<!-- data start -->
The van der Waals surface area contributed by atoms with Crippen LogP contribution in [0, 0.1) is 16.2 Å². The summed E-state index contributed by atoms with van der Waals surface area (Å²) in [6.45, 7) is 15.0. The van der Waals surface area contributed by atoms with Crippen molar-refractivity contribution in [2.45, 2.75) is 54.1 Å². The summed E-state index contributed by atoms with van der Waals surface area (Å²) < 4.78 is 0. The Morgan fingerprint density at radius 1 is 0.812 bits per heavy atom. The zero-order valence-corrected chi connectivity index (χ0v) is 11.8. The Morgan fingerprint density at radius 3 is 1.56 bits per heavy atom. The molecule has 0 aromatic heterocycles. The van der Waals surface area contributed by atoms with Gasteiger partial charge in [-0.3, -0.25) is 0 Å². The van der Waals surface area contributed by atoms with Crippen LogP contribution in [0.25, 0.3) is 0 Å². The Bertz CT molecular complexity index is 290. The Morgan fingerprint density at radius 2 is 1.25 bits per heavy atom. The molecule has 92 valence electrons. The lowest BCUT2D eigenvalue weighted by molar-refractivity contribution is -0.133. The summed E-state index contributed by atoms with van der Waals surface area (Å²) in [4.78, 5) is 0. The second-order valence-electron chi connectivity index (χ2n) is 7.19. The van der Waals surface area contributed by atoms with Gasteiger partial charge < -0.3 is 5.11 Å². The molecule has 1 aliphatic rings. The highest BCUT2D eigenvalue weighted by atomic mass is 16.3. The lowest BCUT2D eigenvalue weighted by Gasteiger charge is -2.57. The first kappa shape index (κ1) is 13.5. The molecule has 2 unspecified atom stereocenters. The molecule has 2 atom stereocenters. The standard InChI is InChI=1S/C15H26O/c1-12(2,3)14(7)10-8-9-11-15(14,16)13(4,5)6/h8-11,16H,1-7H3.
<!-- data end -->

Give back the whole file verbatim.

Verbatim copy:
The van der Waals surface area contributed by atoms with Crippen LogP contribution in [0, 0.1) is 16.2 Å². The summed E-state index contributed by atoms with van der Waals surface area (Å²) in [6.45, 7) is 15.0. The van der Waals surface area contributed by atoms with Crippen molar-refractivity contribution in [2.45, 2.75) is 54.1 Å². The summed E-state index contributed by atoms with van der Waals surface area (Å²) < 4.78 is 0. The Morgan fingerprint density at radius 1 is 0.812 bits per heavy atom. The zero-order valence-corrected chi connectivity index (χ0v) is 11.8. The Morgan fingerprint density at radius 3 is 1.56 bits per heavy atom. The molecule has 0 aromatic heterocycles. The van der Waals surface area contributed by atoms with Gasteiger partial charge in [-0.3, -0.25) is 0 Å². The van der Waals surface area contributed by atoms with Crippen LogP contribution in [0.25, 0.3) is 0 Å². The Bertz CT molecular complexity index is 290. The Morgan fingerprint density at radius 2 is 1.25 bits per heavy atom. The molecule has 92 valence electrons. The lowest BCUT2D eigenvalue weighted by molar-refractivity contribution is -0.133. The summed E-state index contributed by atoms with van der Waals surface area (Å²) in [4.78, 5) is 0. The second-order valence-electron chi connectivity index (χ2n) is 7.19. The van der Waals surface area contributed by atoms with Gasteiger partial charge < -0.3 is 5.11 Å². The molecule has 1 aliphatic rings. The highest BCUT2D eigenvalue weighted by atomic mass is 16.3. The lowest BCUT2D eigenvalue weighted by Gasteiger charge is -2.57. The first kappa shape index (κ1) is 13.5. The molecule has 2 unspecified atom stereocenters. The molecule has 2 atom stereocenters. The standard InChI is InChI=1S/C15H26O/c1-12(2,3)14(7)10-8-9-11-15(14,16)13(4,5)6/h8-11,16H,1-7H3.